Saturday, June 16, 2012

Nickel - Body - Katamari

How do you make an awesome robot body? You start with cardboard. No, seriously. The final body is made out of hardboard, (which is like a thin masonite) but I started by making a cardboard mock-up so I could make sure it fit perfectly without wasting time, money and materials.

(Side note: I am totally running out of finished pictures of this costume, hence the recycled images. :P)

The main concern here was getting it to fit as tight as possible, so that the profile could be as slim as possible, while still keeping in mind that I had to have room for all the circuitry and batteries to fit in behind the front panel. I guesstimated some arm holes.

I ended up with these two pieces which would make up the body. 

Once I was happy with my mock-up, I set about replicating it in hardboard. I had to keep in mind the difference in material thickness and alter some of my measurements with that in mind.  

 I got my pieces cut at home depot to start because my table saw is just a little bit busted, but several of them were the wrong size, or cut badly. >:/  I ended up having to recut those ones.

Then I traced my arm and neck holes onto the pieces, and cut them out with a jigsaw.

 Then I cut the hole out of the front for the control panel by drilling holes in the corners so I could get the jigsaw in and cut the rectangle.

Once those pieces were prepped, I cut the supports that would go in the corners and would act as a frame to hold it together.

 The problem with using hardboard is that although the super-thin-ness is an asset, it also means that there is essentially no material to nail into. In order to make it work you have to add blocks into the corner to support the structure so it doesn't fall apart.

Now I needed some help from a friend with more shop expertise, the rest of the build was a two man job. :P Special thanks to Ian for making this happen! :D

Those blocks were first applied with wood glue and then brad nailed into place. The brad nails helped to suck the two pieces of wood together and the glue help to make the bond even stronger.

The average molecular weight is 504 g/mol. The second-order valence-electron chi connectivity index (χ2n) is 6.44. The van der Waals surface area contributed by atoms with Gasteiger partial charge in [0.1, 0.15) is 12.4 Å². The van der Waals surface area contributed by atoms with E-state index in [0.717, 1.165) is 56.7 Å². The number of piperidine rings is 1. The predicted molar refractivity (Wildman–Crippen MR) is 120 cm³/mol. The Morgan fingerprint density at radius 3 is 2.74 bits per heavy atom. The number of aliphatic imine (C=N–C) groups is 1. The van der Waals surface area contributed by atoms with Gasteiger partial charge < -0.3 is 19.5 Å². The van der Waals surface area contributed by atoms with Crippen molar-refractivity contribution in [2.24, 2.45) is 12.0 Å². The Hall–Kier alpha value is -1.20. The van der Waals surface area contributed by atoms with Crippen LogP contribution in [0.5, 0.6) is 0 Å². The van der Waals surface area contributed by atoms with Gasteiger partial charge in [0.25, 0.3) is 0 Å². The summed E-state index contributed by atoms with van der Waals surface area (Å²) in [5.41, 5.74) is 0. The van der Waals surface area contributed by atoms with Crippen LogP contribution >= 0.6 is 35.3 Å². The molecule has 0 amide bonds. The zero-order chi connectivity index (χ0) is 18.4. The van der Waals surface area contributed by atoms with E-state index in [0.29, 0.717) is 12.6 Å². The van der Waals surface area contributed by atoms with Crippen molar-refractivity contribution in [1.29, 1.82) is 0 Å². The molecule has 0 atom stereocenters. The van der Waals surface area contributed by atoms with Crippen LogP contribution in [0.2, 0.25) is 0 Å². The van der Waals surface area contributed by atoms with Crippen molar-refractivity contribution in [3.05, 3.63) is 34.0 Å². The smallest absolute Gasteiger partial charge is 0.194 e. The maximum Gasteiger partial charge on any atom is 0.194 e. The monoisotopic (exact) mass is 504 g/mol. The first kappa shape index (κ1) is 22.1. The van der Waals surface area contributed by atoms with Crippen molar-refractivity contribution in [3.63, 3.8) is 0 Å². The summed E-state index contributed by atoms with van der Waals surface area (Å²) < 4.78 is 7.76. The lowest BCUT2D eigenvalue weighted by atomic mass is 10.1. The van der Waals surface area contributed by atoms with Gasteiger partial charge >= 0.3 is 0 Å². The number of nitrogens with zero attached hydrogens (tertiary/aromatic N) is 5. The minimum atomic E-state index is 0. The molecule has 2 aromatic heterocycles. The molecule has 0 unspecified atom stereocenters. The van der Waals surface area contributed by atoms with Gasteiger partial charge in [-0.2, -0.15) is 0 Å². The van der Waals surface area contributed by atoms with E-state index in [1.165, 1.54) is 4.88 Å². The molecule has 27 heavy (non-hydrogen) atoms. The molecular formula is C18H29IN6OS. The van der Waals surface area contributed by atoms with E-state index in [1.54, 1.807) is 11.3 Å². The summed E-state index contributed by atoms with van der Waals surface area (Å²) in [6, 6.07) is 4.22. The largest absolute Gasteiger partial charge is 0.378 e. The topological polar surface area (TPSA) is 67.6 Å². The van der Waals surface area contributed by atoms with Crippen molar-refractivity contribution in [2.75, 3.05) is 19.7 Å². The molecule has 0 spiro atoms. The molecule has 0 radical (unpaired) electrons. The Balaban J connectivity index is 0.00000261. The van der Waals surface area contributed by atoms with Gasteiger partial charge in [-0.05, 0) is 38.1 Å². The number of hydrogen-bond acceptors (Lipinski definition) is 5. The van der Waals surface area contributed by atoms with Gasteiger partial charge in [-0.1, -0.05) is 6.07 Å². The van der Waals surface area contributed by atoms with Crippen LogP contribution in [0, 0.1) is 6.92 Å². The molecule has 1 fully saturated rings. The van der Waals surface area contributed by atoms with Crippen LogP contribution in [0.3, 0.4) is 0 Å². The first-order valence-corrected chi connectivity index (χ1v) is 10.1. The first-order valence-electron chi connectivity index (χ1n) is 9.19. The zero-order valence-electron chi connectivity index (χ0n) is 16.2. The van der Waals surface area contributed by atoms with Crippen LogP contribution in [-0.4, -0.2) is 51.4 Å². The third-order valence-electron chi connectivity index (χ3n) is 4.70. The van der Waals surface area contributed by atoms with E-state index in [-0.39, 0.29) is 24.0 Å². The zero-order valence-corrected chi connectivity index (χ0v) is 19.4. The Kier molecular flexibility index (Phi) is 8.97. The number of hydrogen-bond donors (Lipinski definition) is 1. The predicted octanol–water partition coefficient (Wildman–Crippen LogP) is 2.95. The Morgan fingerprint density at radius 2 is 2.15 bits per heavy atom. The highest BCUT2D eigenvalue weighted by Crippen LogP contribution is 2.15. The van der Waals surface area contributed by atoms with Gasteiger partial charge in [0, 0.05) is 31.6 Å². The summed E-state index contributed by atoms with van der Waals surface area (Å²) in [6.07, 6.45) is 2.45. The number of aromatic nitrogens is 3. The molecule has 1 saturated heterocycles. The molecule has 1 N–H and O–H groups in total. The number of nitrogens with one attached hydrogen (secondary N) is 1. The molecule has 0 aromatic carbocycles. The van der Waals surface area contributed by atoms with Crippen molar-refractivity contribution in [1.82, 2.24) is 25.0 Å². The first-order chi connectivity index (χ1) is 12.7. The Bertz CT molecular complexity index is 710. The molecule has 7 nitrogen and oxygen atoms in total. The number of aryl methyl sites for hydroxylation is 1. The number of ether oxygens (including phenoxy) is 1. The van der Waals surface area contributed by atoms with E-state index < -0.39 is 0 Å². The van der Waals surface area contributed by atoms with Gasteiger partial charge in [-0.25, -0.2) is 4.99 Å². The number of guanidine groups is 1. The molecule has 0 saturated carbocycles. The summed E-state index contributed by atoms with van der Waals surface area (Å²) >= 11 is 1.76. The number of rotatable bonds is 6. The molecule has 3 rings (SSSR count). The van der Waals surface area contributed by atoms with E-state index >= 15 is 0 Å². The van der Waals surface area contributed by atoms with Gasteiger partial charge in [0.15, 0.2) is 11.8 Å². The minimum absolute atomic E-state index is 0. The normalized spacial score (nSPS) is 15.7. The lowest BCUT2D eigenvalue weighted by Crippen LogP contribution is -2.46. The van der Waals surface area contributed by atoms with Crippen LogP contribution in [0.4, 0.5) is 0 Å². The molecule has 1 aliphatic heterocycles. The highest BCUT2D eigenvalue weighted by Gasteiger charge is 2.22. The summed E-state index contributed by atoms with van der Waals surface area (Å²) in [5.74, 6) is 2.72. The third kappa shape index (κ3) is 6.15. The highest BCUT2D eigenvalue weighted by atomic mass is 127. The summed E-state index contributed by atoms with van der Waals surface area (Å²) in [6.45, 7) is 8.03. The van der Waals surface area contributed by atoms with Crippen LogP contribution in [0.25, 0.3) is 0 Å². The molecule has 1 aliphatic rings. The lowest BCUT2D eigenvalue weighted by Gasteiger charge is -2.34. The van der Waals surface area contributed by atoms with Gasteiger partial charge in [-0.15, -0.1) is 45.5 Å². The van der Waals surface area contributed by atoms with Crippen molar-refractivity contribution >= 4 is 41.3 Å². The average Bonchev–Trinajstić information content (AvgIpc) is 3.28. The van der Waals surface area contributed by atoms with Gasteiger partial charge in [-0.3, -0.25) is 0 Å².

I repeated this process on all 4 corners.

Fits like a glove! Which it should if you made a mock-up first! Hahaha

The top panels were added in a similar fashion. Same with the insert for the control panel. You can see below the inside with all the supports in the corners.

This side of the insert had to be made a little differently. This is the side where the hinge was going for the door on the front. I order to attach that, I needed to have the space at the back free, which meant I couldn't put a corner block. Instead, we put two beams with copious amounts of wood glue to hold that panel in place so I could still drill in and attach my nuts and bolts.

Once that was done I spackled and sanded all the little holes left by the brad nailer so the surface would be smooth after painting.

Then I measured and drilled the holes for the bolts so I could attach the hinges. The problem with the hinge on the front panel is that I couldn;t find bolts short enough, so there was a fair sized stub left over on the inside. Luckily, I was able to work it so that the bolts swung inside the insert so that the door would close properly.

Then I attached the side hinge.By having a hinge in the side it meant I could make this box as tight as possible without having to worry about not being able to get it over my head.

Now the base of my body was done.

...Just as soon as I glued in the final piece. XD

Then we set up the pieces to get the full spray treatment. Which is: primer, paint, paint, paint, paint, etc.

Then I prepped the control panel to move into its new home. More on that piece in a later post.

The quick solution to closing the box was velcro, as I was unable to find tiny clasps at home depot. these were just glued to a couple panels that overlapped the openings.

Once the base grey was done, the masking was put on and the details were added in and acrylic paint.

The final touch was the nuts that were added as detailing, and the control panel.

The extra final touch that you can't see, but made all the difference in the world to me was the foam layer that I put on the inside above the shoulders so I didn't die. XD

1 comment:

  1. Very nice insight Sierra!
    Love the progress photos : D